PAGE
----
Or What?

Posted by on June 8, 2008 at 9:58 pm :: 2 Comments

I thought I had a little ankle sprain and seven years later…

My days of embarrassing physical therapy are now over. I wish I could say that the problems with my ankle are also over. But alas, that’s just not the case. I completed another month of physical therapy as instructed by my doctor. However, although it did improve my mobility and range of motion, physical therapy wasn’t as successful in reducing pain and swelling as anticipated. Further review of my MRI revealed a possible reason for this. It turns out that both the peroneal tendons on my left foot, not just one, are torn in multiple places. Tendons are supposed to be tubular, but mine have flattened out and are fraying like a rope. The surgical option is looking more and more likely. However, before the doctor slices and dices, he recommended I try one more thing: orthotics.

My Left Foot’s Orthotic

My Left Foot’s Orthotic

Orthotics are devices used to correct musculoskeletal deformities and other abnormalities of the human body. They are used for everything from cerebral palsy to arthritis. In my case, the orthotics are custom made insoles designed to relieve some of the pressure on my tendons. Additionally, they are intended to correct my abnormal gait and other biomechanical issues associated with my extremely high arches.

The word “orthotic” sounds old doesn’t it? It makes me think of a hunched back old lady shuffling along sporting penny loafer-ish shoes that only a grandma could get away with wearing. Sadly, I guess I’m the old lady.

After I have had a chance to use the orthotics for a couple months I will know if the condition of my ankle has improved enough to avoid surgery or not.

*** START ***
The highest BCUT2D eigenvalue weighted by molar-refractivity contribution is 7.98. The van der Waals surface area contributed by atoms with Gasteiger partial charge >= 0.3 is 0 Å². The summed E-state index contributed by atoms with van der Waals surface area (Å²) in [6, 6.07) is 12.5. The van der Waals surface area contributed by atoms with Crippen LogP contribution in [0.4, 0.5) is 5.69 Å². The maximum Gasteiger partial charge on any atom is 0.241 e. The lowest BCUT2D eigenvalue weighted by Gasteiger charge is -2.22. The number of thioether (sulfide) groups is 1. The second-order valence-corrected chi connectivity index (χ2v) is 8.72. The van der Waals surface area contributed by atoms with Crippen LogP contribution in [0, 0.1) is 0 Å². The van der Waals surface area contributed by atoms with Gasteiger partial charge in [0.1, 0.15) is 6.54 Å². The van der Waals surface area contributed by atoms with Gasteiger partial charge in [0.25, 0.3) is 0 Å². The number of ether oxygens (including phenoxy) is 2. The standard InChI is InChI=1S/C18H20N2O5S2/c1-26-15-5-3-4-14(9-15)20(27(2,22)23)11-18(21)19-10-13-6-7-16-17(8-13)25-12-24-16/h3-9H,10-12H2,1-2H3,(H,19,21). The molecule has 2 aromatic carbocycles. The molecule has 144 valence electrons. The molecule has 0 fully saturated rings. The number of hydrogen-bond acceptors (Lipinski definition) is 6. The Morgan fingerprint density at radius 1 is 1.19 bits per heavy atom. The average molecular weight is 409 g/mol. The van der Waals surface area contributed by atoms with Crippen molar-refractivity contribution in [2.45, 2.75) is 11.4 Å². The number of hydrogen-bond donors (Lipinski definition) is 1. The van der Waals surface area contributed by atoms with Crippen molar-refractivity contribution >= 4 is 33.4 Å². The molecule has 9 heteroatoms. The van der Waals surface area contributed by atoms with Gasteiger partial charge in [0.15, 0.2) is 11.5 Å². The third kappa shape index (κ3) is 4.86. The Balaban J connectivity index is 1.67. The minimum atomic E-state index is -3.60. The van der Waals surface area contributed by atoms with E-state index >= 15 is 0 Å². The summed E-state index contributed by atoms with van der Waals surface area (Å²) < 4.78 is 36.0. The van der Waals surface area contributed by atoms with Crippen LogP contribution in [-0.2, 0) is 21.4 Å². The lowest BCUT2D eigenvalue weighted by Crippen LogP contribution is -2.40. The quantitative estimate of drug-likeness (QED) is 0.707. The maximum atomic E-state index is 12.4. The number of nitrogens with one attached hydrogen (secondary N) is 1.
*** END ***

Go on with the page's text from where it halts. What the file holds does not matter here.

Any of you who have high arches beware! The risk of damaging your peroneal tendons is much greater if your arches are high. This is one of the reasons I get to wear orthotics on both my feet now and probably will have to continue wearing them for the rest of my life. One bad ankle is most definitely enough, I don’t need two.

What’s the moral of this story kids? If your arches are unusually high you may want to consider getting some sexy orthotics so you can avoid an injury such as mine.


  • Thanks to a podiatrist in NYC who was happy to let the patient prescribe himself I got some orthotics while I was a missionary there. It’s possible it was a good thing but he didn’t bother to think about it, just plastered my feet and took my insurance card. Anyway, that’s not the point:

    I remember well how painful they were at first and how comfortable they became as my feet adjusted to them. Remarkably painful. You can tell because I’ve just remarked on how painful they were. Of course we did walk for as much as 10 hours each day.

    I’ve heard that foot orthotics can also be used to help correct back problems.

  • Rachel says:

    Ah yes, someone else that wears old people contraptions.
    You actually don’t have to get your feet plastered anymore to get orthotics. Thanks to super advances in orthotic technology 🙂 they just heat the insoles up in an ultra advanced orthotic molding device, aka a warming oven, for a minute and then they mold to your feet like magic.
    Yes, they are rather painful to get used to. Sometimes days after I wear them playing soccer I will wake up at night with my arches randomly hurting. The doctor actually recommended using them a little here and a little there until I get used to them, but you know me, I just dive in.
    And yes, they can be used to correct back problems. One of my coworkers wears them for this reason.

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